Andrew Freedman, via Climate Central
The Arctic melt season is well underway, and sea ice extent — a key indicator of global warming — declined rapidly during June, setting a record for the largest June sea ice loss in the satellite era. Sea ice extent is currently running just below the level seen at the same time in 2007, the year that set the record for the lowest sea ice minimum in the satellite era.
While the current rate of sea ice decline does not necessarily indicate that another record low will be set this year — weather conditions and other factors could slow the melt before the September sea ice minimum — so far the 2012 melt season has continued the trend of accelerated sea ice loss in the Far North.
According to the National Snow and Ice Data Center (NSIDC) in Boulder, Colo., large amounts of sea ice loss were observed during June in the Beaufort, Bering, and Kara Seas as well as Baffin and Hudson Bay. The only area with above average sea ice at the end of June was the eastern Greenland coast, the NSIDC stated.
During June, the Arctic lost a record total of about 1.1 million square miles of ice — an area about as large as the combined land area of Alaska, California, Florida, and Texas. At the end of the month, Arctic sea ice extent was 456,000 square miles below the 1979-to-2000 average. The past three years have seen the lowest June ice extents on record, and this year, sea ice loss is running about three weeks ahead of schedule. The ice extent recorded for June 30 would normally be expected on July 21, based on the 1979-2000 average, the NSIDC said.
Warmer-than-average air temperatures and a lack of snow cover helped speed the melt, according to the NSIDC. In its July 5 analysis, the NSIDC reported that a record low Northern Hemisphere snow cover extent was set for the month of June.
“This rapid and early retreat of snow cover exposes large, darker underlying surfaces to the sun early in the season,” the NSIDC reported, “fostering higher air temperatures and warmer soils.”
In general, the Arctic has been warming at a rate about twice that of lower latitudes, a trend that is expected to continue due to feedbacks in the Arctic climate system. For example, when sea ice melts, the darker ocean surface is exposed to incoming solar radiation. This warms the water and the air much more than if the brighter sea ice had remained.
Recent research has demonstrated that rapid Arctic climate change is altering the flow of weather systems across the Northern Hemisphere, raising the possibility of far-reaching consequences well south of the Arctic Circle. Increased summer sea ice loss is also helping to open the Arctic to oil and natural gas drilling, as well as increased shipping activities, which could cause further changes to the Arctic environment.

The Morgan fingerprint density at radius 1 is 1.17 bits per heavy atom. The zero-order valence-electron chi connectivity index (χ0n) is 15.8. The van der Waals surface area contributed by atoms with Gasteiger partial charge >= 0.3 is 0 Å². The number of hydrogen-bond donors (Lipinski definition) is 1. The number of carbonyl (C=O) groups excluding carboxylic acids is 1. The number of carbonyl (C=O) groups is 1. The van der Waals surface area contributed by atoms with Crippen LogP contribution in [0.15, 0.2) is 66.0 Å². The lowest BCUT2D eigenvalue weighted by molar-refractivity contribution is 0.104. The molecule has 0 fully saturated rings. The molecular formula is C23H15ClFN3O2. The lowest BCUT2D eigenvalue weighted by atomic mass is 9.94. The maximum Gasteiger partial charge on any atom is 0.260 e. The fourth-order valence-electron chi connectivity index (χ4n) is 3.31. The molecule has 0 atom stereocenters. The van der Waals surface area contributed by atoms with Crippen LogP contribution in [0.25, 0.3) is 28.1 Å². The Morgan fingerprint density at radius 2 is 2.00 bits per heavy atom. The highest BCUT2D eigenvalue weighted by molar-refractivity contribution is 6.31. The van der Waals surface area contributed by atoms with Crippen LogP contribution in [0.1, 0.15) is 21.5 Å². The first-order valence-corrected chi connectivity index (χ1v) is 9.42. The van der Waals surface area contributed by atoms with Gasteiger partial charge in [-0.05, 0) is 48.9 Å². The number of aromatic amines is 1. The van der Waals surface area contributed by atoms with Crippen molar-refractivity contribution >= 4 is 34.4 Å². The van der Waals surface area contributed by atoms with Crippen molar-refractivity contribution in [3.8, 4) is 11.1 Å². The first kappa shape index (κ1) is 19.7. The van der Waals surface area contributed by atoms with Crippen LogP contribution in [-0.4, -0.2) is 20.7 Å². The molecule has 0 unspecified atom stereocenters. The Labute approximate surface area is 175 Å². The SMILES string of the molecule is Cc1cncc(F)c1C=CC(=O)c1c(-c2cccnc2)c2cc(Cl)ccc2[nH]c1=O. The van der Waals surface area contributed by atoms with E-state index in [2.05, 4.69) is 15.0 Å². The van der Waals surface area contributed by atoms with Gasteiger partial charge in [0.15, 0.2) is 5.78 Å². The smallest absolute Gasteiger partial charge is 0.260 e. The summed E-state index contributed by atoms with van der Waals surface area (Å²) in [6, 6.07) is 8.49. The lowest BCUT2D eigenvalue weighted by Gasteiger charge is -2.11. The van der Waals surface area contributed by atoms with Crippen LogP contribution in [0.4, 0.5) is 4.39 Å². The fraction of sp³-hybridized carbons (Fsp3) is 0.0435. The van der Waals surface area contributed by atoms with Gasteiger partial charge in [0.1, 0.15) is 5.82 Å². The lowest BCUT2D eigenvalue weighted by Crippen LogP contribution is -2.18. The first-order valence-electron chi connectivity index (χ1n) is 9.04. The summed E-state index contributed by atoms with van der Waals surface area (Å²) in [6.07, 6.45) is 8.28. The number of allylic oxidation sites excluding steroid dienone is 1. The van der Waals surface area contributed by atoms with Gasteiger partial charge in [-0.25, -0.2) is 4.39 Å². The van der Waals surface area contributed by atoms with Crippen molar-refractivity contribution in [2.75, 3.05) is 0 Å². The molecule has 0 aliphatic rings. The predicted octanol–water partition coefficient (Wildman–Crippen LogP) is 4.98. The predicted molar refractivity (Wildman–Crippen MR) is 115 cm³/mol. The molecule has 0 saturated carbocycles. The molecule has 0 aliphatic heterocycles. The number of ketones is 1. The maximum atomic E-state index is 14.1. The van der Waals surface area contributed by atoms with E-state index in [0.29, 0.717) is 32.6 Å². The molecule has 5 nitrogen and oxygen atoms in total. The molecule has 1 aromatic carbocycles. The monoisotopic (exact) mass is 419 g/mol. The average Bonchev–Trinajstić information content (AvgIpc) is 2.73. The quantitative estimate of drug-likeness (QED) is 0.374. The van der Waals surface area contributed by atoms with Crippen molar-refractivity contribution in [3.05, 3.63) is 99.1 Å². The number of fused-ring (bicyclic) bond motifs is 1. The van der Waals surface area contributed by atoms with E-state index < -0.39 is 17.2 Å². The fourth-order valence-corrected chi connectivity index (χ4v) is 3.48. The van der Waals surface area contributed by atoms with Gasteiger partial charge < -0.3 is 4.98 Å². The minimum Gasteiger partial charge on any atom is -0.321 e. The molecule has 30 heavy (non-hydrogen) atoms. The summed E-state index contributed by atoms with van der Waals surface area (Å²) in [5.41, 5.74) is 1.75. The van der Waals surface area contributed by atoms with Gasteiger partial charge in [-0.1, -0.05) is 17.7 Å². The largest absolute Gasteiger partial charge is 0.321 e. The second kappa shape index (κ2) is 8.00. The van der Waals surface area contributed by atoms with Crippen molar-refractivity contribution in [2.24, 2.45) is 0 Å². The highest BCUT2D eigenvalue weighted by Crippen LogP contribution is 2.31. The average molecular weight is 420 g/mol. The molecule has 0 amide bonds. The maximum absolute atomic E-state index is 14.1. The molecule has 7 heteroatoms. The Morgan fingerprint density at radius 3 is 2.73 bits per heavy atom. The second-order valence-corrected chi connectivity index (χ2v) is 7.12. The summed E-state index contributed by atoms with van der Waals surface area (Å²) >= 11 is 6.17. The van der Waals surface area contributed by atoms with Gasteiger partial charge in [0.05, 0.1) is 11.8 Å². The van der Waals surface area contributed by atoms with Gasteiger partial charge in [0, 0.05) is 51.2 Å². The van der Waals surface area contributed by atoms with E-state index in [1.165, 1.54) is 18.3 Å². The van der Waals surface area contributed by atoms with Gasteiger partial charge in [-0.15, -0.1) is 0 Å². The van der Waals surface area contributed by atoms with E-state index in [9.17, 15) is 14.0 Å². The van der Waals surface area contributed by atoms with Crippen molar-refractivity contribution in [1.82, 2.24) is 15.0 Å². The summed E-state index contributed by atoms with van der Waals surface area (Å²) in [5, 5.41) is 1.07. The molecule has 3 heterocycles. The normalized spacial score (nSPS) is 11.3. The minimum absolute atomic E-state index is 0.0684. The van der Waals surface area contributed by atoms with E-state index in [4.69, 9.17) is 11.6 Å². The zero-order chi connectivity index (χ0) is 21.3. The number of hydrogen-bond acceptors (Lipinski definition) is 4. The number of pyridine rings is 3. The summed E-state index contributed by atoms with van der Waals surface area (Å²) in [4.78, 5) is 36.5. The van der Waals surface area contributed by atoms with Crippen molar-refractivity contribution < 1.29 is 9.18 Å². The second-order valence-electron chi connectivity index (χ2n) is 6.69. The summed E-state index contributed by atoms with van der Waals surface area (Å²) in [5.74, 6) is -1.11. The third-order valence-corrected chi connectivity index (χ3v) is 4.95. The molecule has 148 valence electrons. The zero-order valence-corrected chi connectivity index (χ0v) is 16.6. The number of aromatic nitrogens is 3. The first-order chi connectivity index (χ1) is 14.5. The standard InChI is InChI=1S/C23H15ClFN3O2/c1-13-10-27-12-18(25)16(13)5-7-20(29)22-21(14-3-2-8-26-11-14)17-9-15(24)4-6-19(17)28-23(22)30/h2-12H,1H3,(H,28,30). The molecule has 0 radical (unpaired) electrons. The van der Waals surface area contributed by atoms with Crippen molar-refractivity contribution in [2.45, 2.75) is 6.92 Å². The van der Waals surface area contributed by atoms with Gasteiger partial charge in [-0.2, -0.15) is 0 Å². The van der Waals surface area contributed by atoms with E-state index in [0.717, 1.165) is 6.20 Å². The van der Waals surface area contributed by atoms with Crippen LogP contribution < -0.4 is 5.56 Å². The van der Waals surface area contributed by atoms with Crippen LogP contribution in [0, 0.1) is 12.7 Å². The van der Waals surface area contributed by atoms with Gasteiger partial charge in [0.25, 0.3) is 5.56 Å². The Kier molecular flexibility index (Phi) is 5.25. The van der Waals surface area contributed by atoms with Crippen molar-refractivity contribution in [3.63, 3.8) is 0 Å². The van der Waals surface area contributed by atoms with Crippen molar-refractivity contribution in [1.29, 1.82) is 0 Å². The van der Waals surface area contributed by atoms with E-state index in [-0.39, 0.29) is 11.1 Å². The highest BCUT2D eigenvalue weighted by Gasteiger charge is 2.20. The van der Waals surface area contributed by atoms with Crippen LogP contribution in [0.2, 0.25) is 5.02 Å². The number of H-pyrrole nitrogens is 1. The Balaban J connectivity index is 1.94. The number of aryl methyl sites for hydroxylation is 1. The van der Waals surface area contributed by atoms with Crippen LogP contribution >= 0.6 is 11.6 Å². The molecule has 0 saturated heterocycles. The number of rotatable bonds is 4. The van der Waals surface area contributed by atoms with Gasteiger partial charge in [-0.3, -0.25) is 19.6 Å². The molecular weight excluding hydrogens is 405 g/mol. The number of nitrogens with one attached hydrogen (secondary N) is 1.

Andrew Freedman is the Senior Science Writer for Climate Central. This piece was originally published at Climate Central and is reprinted with permission.
JR: What follows is a video and excerpt from Neven’s Arctic Sea Ice blog:
When writing The dark side of Greenland, a recent blog post on decreasing reflectivity of the Greenland ice sheet, with images comparing the southwest of Greenland with satellite images from previous years, I of course realized that when that ice sheet becomes less reflective, it will soak up more solar energy and thus melt faster. But the practical aspect of this theory never really dawned on me, until I saw this video [above].
Levels in the Akuliarusiarsuup Kuua river, also knows as the Watson river, have reached such heights that they have smashed the two bridges connecting the north and south of Kangerlussuaq, a small settlement in southwestern Greenland, located at the head of the fjord of the same name. The river water stems from different meltwater outflow streams from Russell Glacier (an outflow of the Greenland ice sheet), and is a tributary of Qinnguata Kuussua, the main river in the Kangerlussuaq area.
Of course the local media are covering the story. Here are a few excerpts from different news articles from Sermitsiaq (via Google translate):
What has happened in detail over the inland ice, which caused this incident, is not yet known, but the fierce heat has certainly been an important player. And unfortunately it looks like the weather will not come to the Greenlanders’ rescue, as the air temperatures over the ice sheet are expected to remain warmer than normal at least the next 7-10 days, writes Greenland meteorological Jesper Eriksen at dmi.dk.
However, it’s not only hot on the icecap at Kangerlussuaq. Deep in the ice, there are also plus degrees:
In Greenland, it has been very hot over the inland ice in comparison to normal conditions. On July 11th at 15 UTC the recorded temperature at the Summit Camp weather station, which is located at the ice cap’s highest altitude (3200 metres), was 2.2 degrees Celsius. That is quite high for this height, particularly in light of the fact that ice has a relatively high albedo.
Just 2.2 °C doesn’t sound like much (although it looks to be a new record for July), until one realises that we are talking Summit Camp here. At an altitude of 3200 metres. In the middle of the Greenland ice sheet. Nothing but ice.
3.5 million liters of water pressed through the narrow river every second. It’s almost a doubling of previous records. It’s no wonder that a 20 ton wheel loader was torn away from the bridge in Kangerlussuaq like a toy.
JR: The rest of Neven’s post is here.